How do you decide who is adoptable?

Our goal is to place all healthy and treatable companion animals received at our shelter, which correlates with a 90% placement rate. Pets placed for adoption at our shelter need to be of sound temperament and good health. Pets with a history of severe aggression who pose a public safety threat, and pets with major medical problems that cannot be resolved without extensive veterinary care, are not suitable for our adoption program. That being said, many animals requiring medical care or behavior training are placed into our Foster Care Department where a family will be selected to help the pet become adoptable. Many dogs also undergo substantial assessment activities and training recommendations from our Behavior Coordinator prior to placement for adoption. Our Transfer & Rescue Department also seeks to place dogs and cats with medical or behavioral issues into our network of over 140 partner shelters and rescue groups around the country and in Canada.

How long do you keep animals?

Pets will stay up for adoption as long as they remain physically and emotionally healthy. There are no time limits placed on how long an animal is available for adoption at the Humane Society of Utah. HSU has found homes for many adult dogs and cats in less than 1 day and worked months to find the perfect home for others.

Additionally, HSU has over 150 volunteer foster familieswho care for newborns, recuperating dogs and cats, and dogs needing socialization and training, keeping these animals out of the shelter population until they are ready to be placed up for adoption. Foster families also receive individual animals that simply need a break from the stress of staying at the shelter. We greatly appreciate these individuals and families who open their homes to needy companion animals every day. Outstandingly, foster families directly saved the lives of 1,471 animals in 2013!

How do I bring an animal to you for adoption?

The Receiving Info page of this website contains information on HSU's pre-admission policy and links to print out the necessary forms. We want to do everything possible to help you keep your pet. However, we know that this is not always the best solution and we are available to help when you need to find a new home for your animal. Our staff can provide you with helpful information on how you might change a behavior difficulty or give you information on other community resources.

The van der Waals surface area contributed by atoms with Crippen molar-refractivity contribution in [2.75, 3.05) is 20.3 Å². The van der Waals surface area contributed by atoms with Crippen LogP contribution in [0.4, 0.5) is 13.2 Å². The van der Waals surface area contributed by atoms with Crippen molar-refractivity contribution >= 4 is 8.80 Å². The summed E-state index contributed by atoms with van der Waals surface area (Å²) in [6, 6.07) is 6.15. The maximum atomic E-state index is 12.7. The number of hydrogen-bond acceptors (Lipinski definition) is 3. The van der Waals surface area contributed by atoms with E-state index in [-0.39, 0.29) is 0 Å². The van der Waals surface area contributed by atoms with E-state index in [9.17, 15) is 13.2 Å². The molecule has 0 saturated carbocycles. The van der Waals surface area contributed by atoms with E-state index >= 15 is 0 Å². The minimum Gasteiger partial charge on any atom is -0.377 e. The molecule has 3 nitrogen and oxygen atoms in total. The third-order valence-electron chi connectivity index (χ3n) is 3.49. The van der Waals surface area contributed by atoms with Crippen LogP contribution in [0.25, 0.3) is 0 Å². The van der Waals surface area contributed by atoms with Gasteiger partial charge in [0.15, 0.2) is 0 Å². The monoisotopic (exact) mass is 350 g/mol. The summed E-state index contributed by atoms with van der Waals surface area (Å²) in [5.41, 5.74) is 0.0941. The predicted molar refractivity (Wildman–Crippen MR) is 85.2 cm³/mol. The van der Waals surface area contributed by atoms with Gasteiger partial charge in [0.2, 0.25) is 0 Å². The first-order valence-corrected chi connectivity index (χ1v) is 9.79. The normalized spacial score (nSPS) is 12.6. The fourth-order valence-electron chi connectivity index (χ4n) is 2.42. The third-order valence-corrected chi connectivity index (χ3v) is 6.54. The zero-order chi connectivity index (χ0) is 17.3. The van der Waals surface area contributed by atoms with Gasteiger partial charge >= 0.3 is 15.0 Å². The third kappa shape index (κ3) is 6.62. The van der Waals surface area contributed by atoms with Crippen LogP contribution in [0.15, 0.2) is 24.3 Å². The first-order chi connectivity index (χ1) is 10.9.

Could you come pick up my dog? I can't keep him anymore and I don't have any transportation.

Unfortunately, we cannot provide this service. If you need to give an animal up and you cannot bring it, find a friend or relative that can bring you and your pet to HSU, or contact your local Animal Control agency.

Do you ever get purebred dogs or cats?

We estimate that about 25% of the animals brought to the shelter are purebreds. If you are interested in specific breed, check our pet lists to see if one is available or sign up for anautomatic E-mail notification when a certain breed becomes available. Our Transfer & Rescue department also works with purebred dog rescue organizations and can provide suggestions on where to turn at (801) 261-2919 ext. 219 or jalmeida@utahhumane.org. Often times, purebred dogs are transferred from HSU to rescue groups who specialize in adoption of a particular breed. That way HSU has more room for mix breeds and the purebred gets the attention it needs as well.

Are your adoptable dogs and cats already microchipped?

We recommend microchipping all cats and dogs. On the day of adoption, we can provide a microchip for only $15.00 (regularly $25.00 for any dog or cat). Some of our adoptable animals are already microchipped and simply require the new owner to register their information for a small fee with the microchip company.

Microchips are a safe, permanent way to identify your companion animal. A pet microchip is a small computer chip (about the size of a rice grain) safely injected between the animal's shoulder blades. Having your pet microchipped greatly increases the chances of it being returned to you when lost. All pets should wear an ID tag with a contact number on it, preferably your mobile number - but microchips are the best backup for a collar and visible ID tag.

What microchips are NOT: GPS trackers or similar devices. A pet's geographic location cannot be tracked by a microchip. The chip must be scanned (at a vet's office or shelter, for example), which will provide the scanner with owner contact information from a computer database. Be sure to keep your contact information up to date with the microchip company so you can be contacted if your pet escapes and is found and brought to a vet or shelter.

Do you require spaying or neutering of adopted pets?

We are committed to ending pet overpopulation and consider spaying and neutering the number one solution to this tragic problem. Many pets are already spayed or neutered before coming to HSU. Any dogs, cats or rabbits that are not yet spayed/neutered are surgically sterilized at our in-house clinic before being placed for adoption.

Can HSU help me if I can't afford to sterilize my animal?